Eric and Little Ern failed to bring sunshine to Benjamin Monk.
The Manchester Opera House has played host to many legends—Laurence Olivier and Orson Welles amongst them—so it is intriguing to see a piece recreating Eric Morecambe and Ernie Wise’s work. This is not the first time essences of the double-act have been revived for theatrical nostalgia—both the solo act Morecambe and The Play Wot I Wrote have both been Olivier award winning, commercial successes—but this features both Morecombe and Wise together as explicit characters.
Their original material, by Eddie Braben, Dick Hills and Sid Green, provides a majority of the content around a devised framing by Ian Ashpitel (also playing Ernie Wise) and Jonty Stephens (Eric Morecambe). With Ernie near-death in hospital, who should visit but Eric, who then performs skit after skit amongst Wikipedia-esque footnotes through their past. They provide a spitting image of the two stars and are undeniably talented at embodying the duo.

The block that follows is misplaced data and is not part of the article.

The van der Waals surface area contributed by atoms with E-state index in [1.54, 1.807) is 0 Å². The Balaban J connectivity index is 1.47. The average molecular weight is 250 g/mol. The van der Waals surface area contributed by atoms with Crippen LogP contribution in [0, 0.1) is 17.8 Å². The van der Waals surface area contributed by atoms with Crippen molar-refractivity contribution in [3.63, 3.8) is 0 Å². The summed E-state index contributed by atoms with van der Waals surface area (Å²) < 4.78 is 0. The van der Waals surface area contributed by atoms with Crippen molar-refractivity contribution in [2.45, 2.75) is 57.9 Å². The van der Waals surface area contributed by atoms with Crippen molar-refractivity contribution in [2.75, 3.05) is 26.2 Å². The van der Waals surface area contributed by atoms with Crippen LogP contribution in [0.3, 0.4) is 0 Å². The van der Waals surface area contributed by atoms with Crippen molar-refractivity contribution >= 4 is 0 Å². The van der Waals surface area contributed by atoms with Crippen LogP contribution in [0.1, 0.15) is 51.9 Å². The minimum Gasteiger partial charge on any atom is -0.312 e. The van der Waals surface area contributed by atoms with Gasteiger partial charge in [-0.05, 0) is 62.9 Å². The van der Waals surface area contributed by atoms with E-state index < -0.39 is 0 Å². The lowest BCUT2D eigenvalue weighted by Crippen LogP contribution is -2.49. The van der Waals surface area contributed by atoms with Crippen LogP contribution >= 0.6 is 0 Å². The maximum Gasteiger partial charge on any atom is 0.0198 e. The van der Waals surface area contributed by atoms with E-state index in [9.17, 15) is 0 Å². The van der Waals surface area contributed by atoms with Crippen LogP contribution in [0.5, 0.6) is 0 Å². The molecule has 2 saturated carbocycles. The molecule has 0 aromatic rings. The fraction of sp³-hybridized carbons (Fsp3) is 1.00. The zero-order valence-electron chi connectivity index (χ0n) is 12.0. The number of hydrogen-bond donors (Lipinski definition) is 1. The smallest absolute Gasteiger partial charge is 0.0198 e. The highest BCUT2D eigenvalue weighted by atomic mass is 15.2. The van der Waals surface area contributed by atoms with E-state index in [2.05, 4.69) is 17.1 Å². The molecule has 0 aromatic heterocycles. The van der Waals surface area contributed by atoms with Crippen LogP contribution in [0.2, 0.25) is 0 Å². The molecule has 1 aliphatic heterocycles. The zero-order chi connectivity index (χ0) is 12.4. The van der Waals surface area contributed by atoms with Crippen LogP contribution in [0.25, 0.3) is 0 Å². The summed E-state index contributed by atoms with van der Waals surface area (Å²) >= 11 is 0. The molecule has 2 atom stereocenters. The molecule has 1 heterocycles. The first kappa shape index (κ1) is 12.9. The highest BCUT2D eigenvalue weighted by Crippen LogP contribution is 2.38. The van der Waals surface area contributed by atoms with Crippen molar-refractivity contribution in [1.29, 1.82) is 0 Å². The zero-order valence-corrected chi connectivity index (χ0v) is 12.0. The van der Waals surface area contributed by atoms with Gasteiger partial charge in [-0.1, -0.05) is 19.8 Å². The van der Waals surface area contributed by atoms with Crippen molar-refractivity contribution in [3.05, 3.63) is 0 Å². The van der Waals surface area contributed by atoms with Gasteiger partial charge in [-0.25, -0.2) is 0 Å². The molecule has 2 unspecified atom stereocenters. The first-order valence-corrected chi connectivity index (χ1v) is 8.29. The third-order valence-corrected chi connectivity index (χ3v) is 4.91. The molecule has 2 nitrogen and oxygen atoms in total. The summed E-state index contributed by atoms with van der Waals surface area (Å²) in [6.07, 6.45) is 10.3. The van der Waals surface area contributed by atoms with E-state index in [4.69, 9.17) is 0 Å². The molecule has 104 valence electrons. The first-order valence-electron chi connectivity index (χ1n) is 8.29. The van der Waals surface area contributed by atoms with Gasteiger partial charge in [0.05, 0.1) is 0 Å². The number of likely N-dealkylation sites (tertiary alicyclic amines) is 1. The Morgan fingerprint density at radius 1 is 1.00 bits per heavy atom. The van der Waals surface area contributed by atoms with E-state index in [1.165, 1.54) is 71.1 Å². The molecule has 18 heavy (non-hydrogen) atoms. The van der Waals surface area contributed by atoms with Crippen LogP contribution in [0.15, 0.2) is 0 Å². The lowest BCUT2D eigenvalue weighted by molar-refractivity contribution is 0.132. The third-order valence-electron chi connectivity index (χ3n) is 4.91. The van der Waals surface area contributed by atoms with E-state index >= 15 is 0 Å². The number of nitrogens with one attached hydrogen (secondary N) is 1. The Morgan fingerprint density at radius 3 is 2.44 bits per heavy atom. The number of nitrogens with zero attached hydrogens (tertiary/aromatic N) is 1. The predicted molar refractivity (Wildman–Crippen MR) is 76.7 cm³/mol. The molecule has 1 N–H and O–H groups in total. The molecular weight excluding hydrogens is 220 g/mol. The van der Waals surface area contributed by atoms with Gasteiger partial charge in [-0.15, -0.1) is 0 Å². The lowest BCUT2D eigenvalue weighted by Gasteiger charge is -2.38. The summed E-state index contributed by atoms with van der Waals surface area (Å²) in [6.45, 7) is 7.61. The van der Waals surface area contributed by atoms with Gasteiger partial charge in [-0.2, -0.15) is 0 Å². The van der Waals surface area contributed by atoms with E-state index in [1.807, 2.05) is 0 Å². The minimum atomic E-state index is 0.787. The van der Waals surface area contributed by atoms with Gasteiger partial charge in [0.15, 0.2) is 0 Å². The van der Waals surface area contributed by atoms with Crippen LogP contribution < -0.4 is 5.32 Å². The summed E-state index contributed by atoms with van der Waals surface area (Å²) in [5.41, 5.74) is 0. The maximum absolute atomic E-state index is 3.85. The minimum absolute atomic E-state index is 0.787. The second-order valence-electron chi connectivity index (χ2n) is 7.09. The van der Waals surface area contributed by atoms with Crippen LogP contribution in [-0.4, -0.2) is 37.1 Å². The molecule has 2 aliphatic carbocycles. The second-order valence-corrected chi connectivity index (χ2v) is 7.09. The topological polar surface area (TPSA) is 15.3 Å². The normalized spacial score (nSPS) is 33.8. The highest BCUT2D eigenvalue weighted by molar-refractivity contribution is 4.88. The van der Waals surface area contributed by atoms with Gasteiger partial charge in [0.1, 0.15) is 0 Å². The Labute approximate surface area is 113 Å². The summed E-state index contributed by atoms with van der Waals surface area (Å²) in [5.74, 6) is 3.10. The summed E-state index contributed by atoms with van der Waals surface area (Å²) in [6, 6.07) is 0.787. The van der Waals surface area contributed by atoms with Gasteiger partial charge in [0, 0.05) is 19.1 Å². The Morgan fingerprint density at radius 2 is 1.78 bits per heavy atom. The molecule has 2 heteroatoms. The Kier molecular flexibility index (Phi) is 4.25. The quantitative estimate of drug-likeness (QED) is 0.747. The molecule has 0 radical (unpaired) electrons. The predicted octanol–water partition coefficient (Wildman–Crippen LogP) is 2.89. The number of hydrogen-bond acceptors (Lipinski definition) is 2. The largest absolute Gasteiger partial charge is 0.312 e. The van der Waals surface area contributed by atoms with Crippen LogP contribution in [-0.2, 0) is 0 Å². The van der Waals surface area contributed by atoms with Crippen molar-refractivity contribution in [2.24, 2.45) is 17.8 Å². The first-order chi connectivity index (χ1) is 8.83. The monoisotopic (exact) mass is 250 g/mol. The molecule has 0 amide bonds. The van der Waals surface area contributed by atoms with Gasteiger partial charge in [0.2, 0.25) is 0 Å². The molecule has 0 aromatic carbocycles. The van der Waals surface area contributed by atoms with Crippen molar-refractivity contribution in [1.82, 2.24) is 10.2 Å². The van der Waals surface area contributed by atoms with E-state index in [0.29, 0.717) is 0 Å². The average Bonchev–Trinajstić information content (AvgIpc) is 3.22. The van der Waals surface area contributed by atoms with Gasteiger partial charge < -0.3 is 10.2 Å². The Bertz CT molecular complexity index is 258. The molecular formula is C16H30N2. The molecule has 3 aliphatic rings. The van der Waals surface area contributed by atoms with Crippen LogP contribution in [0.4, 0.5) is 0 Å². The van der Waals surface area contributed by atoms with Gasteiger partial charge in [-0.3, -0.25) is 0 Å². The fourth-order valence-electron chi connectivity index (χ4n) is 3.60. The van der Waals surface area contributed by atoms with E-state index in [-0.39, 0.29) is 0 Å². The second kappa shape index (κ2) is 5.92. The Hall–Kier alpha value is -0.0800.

They received a fantastic reception from an audience able to communally adore their beloved idols once more—but left me entirely cold. Transferring from the West End after a Fringe First-winning Edinburgh Fringe run, the performance does seem overwhelmed by its 2000-seat host with a basic set, and the performance felt too distant for me to be able to engage. But it is clear that this exists solely to entertaining those who grew up amongst them, with my presence there an anomaly—a star for them both seems appropriate.
But with so much comedy history available to watch digitally, could our generation pay for Michael McIntyre’s acts to be defrosted and reconstructed one day? With Faber publishing Stewart Lee’s performances as scripts, and tribute musical acts successful for decades, it is certainly possible that this most Frankenstein-style of comedy performance could be alive for years to come.